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The chronicles of making Narnia

"The chronicles of making Narnia" Continued...

Issue: "Narnia unleashed," Dec. 10, 2005

"We tried to be as faithful to the book as possible," said Mr. Johnson. That's what fans of the book, particularly Christians who appreciate the way the story is rooted in the truths of Lewis' faith, probably care about most. But Mr. Johnson noted, "Lewis himself never really saw these as Christian books. Obviously he is a Christian in his views and values, but they were not specifically that-we just wanted to be true to the book so that if you find religious meaning in the books, hopefully you'll find it in the movie."

Arguing that the Narnia tales are not "Christian" books misses the depth of Lewis' belief. "I believe in Christianity as I believe that the sun has risen: not only because I see it, but because by it I see everything else," he famously said. Overlooking the significance of his faith produced some interesting twists in the screen adaptation, at one point actually adding a scriptural reference.

At the climax of the movie's final battle, Aslan the lion says, "It is finished," a statement nowhere found in The Lion, the Witch and the Wardrobe. Yet Mr. Adamson seemed surprisingly unaware of the statement's obvious religious imagery. Asked why it was added to the script and whether it was meant as a direct biblical allusion, Mr. Adamson responded: "Not intentionally. I actually honestly didn't know that. The thing I wanted, the thing I was really going for there is for Aslan's sadness-there's a moment where Aslan and the White Witch stare at each other at the end where they are both accepting their fate. Aslan accepts that he is going to have to kill her; she accepts she is going to be killed. To me, I didn't want to send home the message that war is an ideal solution. I wanted Aslan to regret the fact that he was going to have to kill the White Witch. I wanted a line that he could turn to Peter and really just say, 'it's over,' 'it's done.'"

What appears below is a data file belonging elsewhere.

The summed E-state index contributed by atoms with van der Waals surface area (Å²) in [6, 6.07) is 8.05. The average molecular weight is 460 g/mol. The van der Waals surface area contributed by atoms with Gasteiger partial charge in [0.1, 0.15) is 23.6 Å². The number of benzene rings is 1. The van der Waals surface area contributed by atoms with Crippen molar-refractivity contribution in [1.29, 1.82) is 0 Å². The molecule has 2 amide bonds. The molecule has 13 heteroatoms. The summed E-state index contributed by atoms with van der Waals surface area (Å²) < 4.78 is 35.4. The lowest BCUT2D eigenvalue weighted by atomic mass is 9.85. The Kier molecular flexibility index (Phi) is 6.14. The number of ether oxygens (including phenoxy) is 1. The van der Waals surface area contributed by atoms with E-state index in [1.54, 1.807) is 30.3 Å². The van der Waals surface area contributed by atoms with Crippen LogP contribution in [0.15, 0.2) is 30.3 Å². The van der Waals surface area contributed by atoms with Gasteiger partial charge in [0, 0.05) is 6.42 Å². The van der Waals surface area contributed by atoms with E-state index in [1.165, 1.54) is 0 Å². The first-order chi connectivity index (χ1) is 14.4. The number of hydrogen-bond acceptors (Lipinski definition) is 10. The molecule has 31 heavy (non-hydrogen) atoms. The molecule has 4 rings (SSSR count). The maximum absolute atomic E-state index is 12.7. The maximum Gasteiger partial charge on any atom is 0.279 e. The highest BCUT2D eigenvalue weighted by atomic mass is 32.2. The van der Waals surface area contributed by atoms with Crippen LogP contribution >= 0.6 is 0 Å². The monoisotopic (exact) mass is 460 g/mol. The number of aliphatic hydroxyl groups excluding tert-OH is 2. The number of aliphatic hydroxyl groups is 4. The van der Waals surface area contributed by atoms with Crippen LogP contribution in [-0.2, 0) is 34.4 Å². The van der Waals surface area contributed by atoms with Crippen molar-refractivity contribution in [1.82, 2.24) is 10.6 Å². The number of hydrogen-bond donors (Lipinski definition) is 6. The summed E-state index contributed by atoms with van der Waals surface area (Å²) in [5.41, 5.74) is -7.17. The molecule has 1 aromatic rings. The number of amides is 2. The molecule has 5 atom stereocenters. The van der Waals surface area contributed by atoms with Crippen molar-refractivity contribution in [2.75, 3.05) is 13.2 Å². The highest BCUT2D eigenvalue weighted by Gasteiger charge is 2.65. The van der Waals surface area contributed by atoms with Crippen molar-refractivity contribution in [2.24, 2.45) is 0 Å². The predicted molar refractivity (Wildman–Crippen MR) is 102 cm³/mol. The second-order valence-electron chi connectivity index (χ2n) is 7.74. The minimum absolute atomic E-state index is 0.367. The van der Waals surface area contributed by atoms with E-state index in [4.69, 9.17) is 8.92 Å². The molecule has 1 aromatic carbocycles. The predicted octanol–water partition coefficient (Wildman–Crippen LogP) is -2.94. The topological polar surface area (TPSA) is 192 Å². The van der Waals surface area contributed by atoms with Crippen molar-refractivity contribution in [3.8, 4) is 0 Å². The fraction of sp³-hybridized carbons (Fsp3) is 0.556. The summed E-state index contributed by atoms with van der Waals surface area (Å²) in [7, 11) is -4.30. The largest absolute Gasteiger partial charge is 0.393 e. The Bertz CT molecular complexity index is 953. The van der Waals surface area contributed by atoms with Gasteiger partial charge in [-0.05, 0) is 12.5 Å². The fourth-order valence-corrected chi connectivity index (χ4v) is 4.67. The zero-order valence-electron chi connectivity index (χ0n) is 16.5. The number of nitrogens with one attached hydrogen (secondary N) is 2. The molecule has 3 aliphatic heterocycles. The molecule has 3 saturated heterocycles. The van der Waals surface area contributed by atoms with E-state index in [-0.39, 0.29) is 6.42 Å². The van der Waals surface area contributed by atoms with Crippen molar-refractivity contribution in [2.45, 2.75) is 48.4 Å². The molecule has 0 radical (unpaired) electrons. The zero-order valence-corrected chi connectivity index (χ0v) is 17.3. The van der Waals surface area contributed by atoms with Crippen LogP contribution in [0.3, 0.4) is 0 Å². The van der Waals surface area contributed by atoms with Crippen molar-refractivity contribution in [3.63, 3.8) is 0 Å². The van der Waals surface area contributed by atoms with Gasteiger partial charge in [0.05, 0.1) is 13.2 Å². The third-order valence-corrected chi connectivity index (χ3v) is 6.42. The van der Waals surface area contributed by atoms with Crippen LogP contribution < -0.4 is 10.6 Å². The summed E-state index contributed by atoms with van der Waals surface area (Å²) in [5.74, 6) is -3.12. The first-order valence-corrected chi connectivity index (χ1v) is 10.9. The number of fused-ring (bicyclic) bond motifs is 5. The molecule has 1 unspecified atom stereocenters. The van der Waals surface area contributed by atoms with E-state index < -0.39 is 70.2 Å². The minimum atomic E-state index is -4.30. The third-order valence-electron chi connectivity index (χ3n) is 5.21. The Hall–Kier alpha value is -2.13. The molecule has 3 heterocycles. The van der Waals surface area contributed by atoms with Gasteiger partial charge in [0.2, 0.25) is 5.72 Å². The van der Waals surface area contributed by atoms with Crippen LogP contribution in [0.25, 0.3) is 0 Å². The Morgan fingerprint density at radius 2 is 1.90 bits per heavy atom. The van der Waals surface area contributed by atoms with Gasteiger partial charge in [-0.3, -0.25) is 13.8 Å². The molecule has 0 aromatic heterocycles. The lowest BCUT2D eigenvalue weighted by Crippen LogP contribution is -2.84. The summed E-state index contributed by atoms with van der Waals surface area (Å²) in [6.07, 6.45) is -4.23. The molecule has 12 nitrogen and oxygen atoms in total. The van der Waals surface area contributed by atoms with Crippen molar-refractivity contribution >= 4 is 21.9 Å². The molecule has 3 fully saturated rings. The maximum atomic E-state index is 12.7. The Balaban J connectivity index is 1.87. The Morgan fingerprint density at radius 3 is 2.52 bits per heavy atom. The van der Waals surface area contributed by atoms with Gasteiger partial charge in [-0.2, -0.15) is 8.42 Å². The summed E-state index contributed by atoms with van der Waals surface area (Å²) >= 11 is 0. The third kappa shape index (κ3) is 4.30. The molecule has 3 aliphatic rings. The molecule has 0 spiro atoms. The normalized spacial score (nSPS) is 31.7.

While Mr. Adamson agrees that "the ideas of good and evil and of forgiveness and sacrifice are very present in the book and I think that's what makes it so universally appealing," he added, "I didn't really think a lot about the religious aspect of the film. . . . I think that because I set out to make a movie of the book, I think I've stayed really true to the book and I think people will interpret the movie the same way."

Keeping the story on track seems to have largely been the responsibility of C.S. Lewis' stepson and keeper of the estate, Douglas Gresham.

Mr. Adamson described him as "a huge cheerleader" of the project but said he disagreed with him about keeping one scene from the book which the director considered sexist.

Father Christmas gives weapons to the children but tells the girls, "I do not intend you to use them, for battles are ugly when women fight." Mr. Adamson, considering the line sexist, told Mr. Gresham, "C.S. Lewis may have had these dated ideals but at the same time there's no way I could put that in the film." The two compromised, Mr. Adamson said, with Father Christmas on-screen saying, "I hope you don't have to use them because battles are ugly and fierce."

Overall Mr. Adamson said he agreed with Mr. Gresham on most things. "He was a huge asset at times when I was adapting, particularly in the writing process, when I could call him up and ask, 'Does this take anything away from what Jack [C.S. Lewis] intended?' or 'Does this addition change things too much?'"

Mr. Gresham's expertise, explained Anna Popplewell, who plays the oldest sister Susan in the movie, "reminded me of the responsibility to the huge family of readers and the importance of the story."

The actors who play the Pevensie children are not movie stars. Younger Lucy's Georgie Henley, in fact, had not acted a day in her life, yet moved to New Zealand for filming with her mother, away from her father and two sisters.

Aslan, too, presented a learning curve. Initially cast as a real lion, the production team ultimately decided that-ironically-made him unrealistic. In the movie he is a computer-generated lion, except on the Stone Table, where he is a puppet. Throughout he is voiced by Liam Neeson.

Mr. Gresham proved invaluable in keeping the production lifelike. Said Mr. Flaherty: "In addition to Douglas' encyclopedic knowledge of all things Narnia, he actually brings a wealth of personal discussions with Jack about Narnia to the table. Having Douglas' integral involvement was the next best thing to having C.S. Lewis himself."

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